Visible to the public Biblio

Filters: Author is Laszka, A.  [Clear All Filters]
2019-01-21
Laszka, A., Abbas, W., Vorobeychik, Y., Koutsoukos, X..  2018.  Synergistic Security for the Industrial Internet of Things: Integrating Redundancy, Diversity, and Hardening. 2018 IEEE International Conference on Industrial Internet (ICII). :153–158.
As the Industrial Internet of Things (IIot) becomes more prevalent in critical application domains, ensuring security and resilience in the face of cyber-attacks is becoming an issue of paramount importance. Cyber-attacks against critical infrastructures, for example, against smart water-distribution and transportation systems, pose serious threats to public health and safety. Owing to the severity of these threats, a variety of security techniques are available. However, no single technique can address the whole spectrum of cyber-attacks that may be launched by a determined and resourceful attacker. In light of this, we consider a multi-pronged approach for designing secure and resilient IIoT systems, which integrates redundancy, diversity, and hardening techniques. We introduce a framework for quantifying cyber-security risks and optimizing IIoT design by determining security investments in redundancy, diversity, and hardening. To demonstrate the applicability of our framework, we present a case study in water-distribution systems. Our numerical evaluation shows that integrating redundancy, diversity, and hardening can lead to reduced security risk at the same cost.
2018-08-23
Abbas, W., Laszka, A., Vorobeychik, Y., Koutsoukos, X..  2017.  Improving network connectivity using trusted nodes and edges. 2017 American Control Conference (ACC). :328–333.

Network connectivity is a primary attribute and a characteristic phenomenon of any networked system. A high connectivity is often desired within networks; for instance to increase robustness to failures, and resilience against attacks. A typical approach to increasing network connectivity is to strategically add links; however adding links is not always the most suitable option. In this paper, we propose an alternative approach to improving network connectivity, that is by making a small subset of nodes and edges “trusted,” which means that such nodes and edges remain intact at all times and are insusceptible to failures. We then show that by controlling the number of trusted nodes and edges, any desired level of network connectivity can be obtained. Along with characterizing network connectivity with trusted nodes and edges, we present heuristics to compute a small number of such nodes and edges. Finally, we illustrate our results on various networks.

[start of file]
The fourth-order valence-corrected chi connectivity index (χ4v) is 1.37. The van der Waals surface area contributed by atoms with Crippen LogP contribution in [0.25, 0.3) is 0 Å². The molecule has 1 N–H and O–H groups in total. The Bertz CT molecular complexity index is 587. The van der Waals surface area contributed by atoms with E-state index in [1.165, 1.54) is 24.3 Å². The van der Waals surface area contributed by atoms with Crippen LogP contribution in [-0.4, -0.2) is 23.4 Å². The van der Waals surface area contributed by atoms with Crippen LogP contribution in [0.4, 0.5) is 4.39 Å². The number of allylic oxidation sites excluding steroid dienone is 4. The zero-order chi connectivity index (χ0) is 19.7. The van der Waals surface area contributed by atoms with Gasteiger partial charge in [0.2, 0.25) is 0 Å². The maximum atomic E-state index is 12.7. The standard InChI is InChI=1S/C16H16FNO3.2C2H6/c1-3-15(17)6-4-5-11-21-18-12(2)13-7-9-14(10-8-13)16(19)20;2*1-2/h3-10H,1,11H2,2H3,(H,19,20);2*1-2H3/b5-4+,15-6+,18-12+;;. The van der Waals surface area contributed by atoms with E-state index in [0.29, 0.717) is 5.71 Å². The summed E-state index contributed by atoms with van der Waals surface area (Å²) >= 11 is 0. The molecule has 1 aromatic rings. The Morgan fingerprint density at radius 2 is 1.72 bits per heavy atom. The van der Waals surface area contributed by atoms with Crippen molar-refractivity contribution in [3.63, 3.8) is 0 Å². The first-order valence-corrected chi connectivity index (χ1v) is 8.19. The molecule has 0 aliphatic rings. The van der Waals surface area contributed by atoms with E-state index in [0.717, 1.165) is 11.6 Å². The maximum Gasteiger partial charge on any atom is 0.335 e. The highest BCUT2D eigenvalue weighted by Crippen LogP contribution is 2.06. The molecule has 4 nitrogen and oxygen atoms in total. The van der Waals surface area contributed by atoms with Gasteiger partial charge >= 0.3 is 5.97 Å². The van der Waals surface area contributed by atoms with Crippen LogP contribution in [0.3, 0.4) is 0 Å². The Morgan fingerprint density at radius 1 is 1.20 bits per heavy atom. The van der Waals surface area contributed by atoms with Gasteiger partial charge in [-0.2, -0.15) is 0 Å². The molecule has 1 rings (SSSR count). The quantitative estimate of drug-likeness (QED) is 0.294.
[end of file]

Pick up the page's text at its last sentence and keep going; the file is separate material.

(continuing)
2017-02-27
Rontidis, G., Panaousis, E., Laszka, A., Dagiuklas, T., Malacaria, P., Alpcan, T..  2015.  A game-theoretic approach for minimizing security risks in the Internet-of-Things. 2015 IEEE International Conference on Communication Workshop (ICCW). :2639–2644.

In the Internet-of-Things (IoT), users might share part of their data with different IoT prosumers, which offer applications or services. Within this open environment, the existence of an adversary introduces security risks. These can be related, for instance, to the theft of user data, and they vary depending on the security controls that each IoT prosumer has put in place. To minimize such risks, users might seek an “optimal” set of prosumers. However, assuming the adversary has the same information as the users about the existing security measures, he can then devise which prosumers will be preferable (e.g., with the highest security levels) and attack them more intensively. This paper proposes a decision-support approach that minimizes security risks in the above scenario. We propose a non-cooperative, two-player game entitled Prosumers Selection Game (PSG). The Nash Equilibria of PSG determine subsets of prosumers that optimize users' payoffs. We refer to any game solution as the Nash Prosumers Selection (NPS), which is a vector of probabilities over subsets of prosumers. We show that when using NPS, a user faces the least expected damages. Additionally, we show that according to NPS every prosumer, even the least secure one, is selected with some non-zero probability. We have also performed simulations to compare NPS against two different heuristic selection algorithms. The former is proven to be approximately 38% more effective in terms of security-risk mitigation.